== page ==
Several months after the collapse of Lehman Brothers and the start of the global financial crisis in 2008, it was reported that Her Majesty, Queen Elizabeth II, caught economists at the London School of Economics off guard with a simple question: “Why did nobody see it coming?”
As the world began to grapple with the COVID-19 pandemic, this question would again have been at the forefront of policymakers' minds around the world. It prompted other questions too. What would the world look like today had we been better prepared for a global pandemic? How can we build resilience against unknown future threats?
The problem with planning for the future is that it is fundamentally uncertain, and predictions often fall flat when compared with reality. However, this gap—between the limits of what we can know about the future and the need to plan for it—has led to the development of a variety of tools for futures thinking. Many of these tools are employed by researchers at the RAND Europe Centre for Futures and Foresight Studies (CFFS), and one of the most critical is scenario planning.
Scenarios are not about predicting the future. They are, rather, a rigorous and methodical way to consider several imagined future situations, or contexts, which could come to pass. Generating scenarios typically involves identifying a set of influential “drivers of change” whose outcomes may be predictable, such as demographic changes. Combinations of these drivers create a range of plausible future states.
The problem with planning for the future is that it is fundamentally uncertain, and predictions often fall flat when compared with reality.Share on Twitter
However, the scenarios don't have to become reality to be useful to decisionmakers. Scenarios help decisionmakers think strategically by incorporating uncertainty into policymaking, challenging conventional wisdom and core assumptions in current thinking. By identifying potential trajectories that may not have been considered, scenarios can help to prepare and innovate for the future.
For example, a foresight study conducted by RAND Europe and DAMVAD Analytics helped inform the Research Council of Norway's (RCN) contribution to their government's long-term plan for research and higher education.
The study developed two sets of scenarios, one for Norway in a national context and the other in a global context. For each of these sets, four distinct future scenarios out to the year 2040 were developed. Through these scenarios, researchers helped identify 20 priority research and innovation (R&I) “missions” that the RCN could consider implementing in the future with other stakeholders, such as enhancing Norway's world-leading capabilities and expertise in future maritime technologies. The scenarios helped researchers to examine what might happen in the next 20 years in RCN's different strategic areas and the wider R&I system in Norway and allowed them to further identify potential structural measures that could aid the development of a resilient R&I environment.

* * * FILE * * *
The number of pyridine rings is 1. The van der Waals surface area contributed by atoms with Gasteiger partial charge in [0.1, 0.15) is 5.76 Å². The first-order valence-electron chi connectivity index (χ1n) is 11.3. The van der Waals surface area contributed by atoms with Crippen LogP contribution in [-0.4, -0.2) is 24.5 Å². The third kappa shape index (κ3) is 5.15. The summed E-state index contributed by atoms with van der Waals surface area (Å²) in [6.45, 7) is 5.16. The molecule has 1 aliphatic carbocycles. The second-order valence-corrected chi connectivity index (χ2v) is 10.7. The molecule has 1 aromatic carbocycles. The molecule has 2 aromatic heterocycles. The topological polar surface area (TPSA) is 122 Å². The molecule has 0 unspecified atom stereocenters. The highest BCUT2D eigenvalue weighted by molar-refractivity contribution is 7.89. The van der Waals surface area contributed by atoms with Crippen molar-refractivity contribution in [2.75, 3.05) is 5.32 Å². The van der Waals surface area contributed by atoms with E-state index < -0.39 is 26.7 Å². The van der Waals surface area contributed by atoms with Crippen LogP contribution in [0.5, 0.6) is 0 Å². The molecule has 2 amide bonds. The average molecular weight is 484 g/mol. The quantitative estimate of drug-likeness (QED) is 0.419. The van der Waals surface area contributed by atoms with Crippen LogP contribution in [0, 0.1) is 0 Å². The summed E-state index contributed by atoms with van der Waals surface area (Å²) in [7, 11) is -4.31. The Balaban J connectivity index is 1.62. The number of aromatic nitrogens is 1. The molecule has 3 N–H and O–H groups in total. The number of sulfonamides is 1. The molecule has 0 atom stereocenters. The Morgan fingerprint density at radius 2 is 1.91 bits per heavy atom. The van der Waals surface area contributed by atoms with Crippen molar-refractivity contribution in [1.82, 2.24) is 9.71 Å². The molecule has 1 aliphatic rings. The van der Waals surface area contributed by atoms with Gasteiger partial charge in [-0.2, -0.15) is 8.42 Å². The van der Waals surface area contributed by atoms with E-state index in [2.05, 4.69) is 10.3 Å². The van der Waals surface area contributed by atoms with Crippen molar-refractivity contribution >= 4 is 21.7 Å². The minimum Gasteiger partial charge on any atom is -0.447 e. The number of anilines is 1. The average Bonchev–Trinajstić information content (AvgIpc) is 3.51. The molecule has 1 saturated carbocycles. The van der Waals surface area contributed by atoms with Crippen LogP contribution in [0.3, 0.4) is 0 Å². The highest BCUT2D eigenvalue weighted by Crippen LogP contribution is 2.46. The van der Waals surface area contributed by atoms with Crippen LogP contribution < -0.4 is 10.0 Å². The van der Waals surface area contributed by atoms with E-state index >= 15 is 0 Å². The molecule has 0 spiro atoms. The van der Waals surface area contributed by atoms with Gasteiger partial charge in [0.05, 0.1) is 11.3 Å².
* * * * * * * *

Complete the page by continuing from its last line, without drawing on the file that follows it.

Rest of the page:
In another study for Innovate UK, RAND Europe used future scenarios to explore what British infrastructure could look like in 2035 and how potential future congestion problems might be addressed by technology.
Future travel scenarios were developed based on combinations of factors, such as high economic growth or slower-than-anticipated economic growth, increased use of digital substitutions for travel, and lack of access to advanced technologies because of income inequality. This scenario work identified key recommendations for government agencies looking to encourage efficient and effective transport. One recommendation was to address barriers to innovation for autonomous vehicles, such as future liability and safety regulatory issues.
Using scenario planning to target potential problems or areas for development and building resilience can pinpoint robust policies that could be viable across a range of future states.Share on Twitter
Scenarios are a useful tool for informing policy, guiding strategies, and accommodating future change. Using scenario planning to target potential problems or areas for development and building resilience can pinpoint robust policies that could be viable across a range of future states.
However, when working with scenarios, users can face certain pitfalls. Scenario planning is sometimes mistaken for a method that can predict the future. Also, in conducting scenario planning, certain scenarios can be viewed as preferred or more likely—but this is to misunderstand the purpose of scenarios. Scenarios do not provide certainty, rather they equip decisionmakers with readiness to address uncertainty.
Everyone can benefit from thinking strategically about the future and at CFFS, researchers help organizations from all parts of society use scenarios to be able to make better decisions today. RAND Europe established the CFFS to capitalize on its expertise in futures and foresight studies and help clients discuss and address challenges. Scenario planning could be an indispensable tool for decisionmakers looking to prepare for extreme events, whatever shape they may take. It might not be possible to predict what is coming, but we can be ready for it.
Mann Virdee and Megan Hughes are researchers at RAND Europe and the RAND Europe Centre for Futures and Foresight Studies.
Commentary gives RAND researchers a platform to convey insights based on their professional expertise and often on their peer-reviewed research and analysis.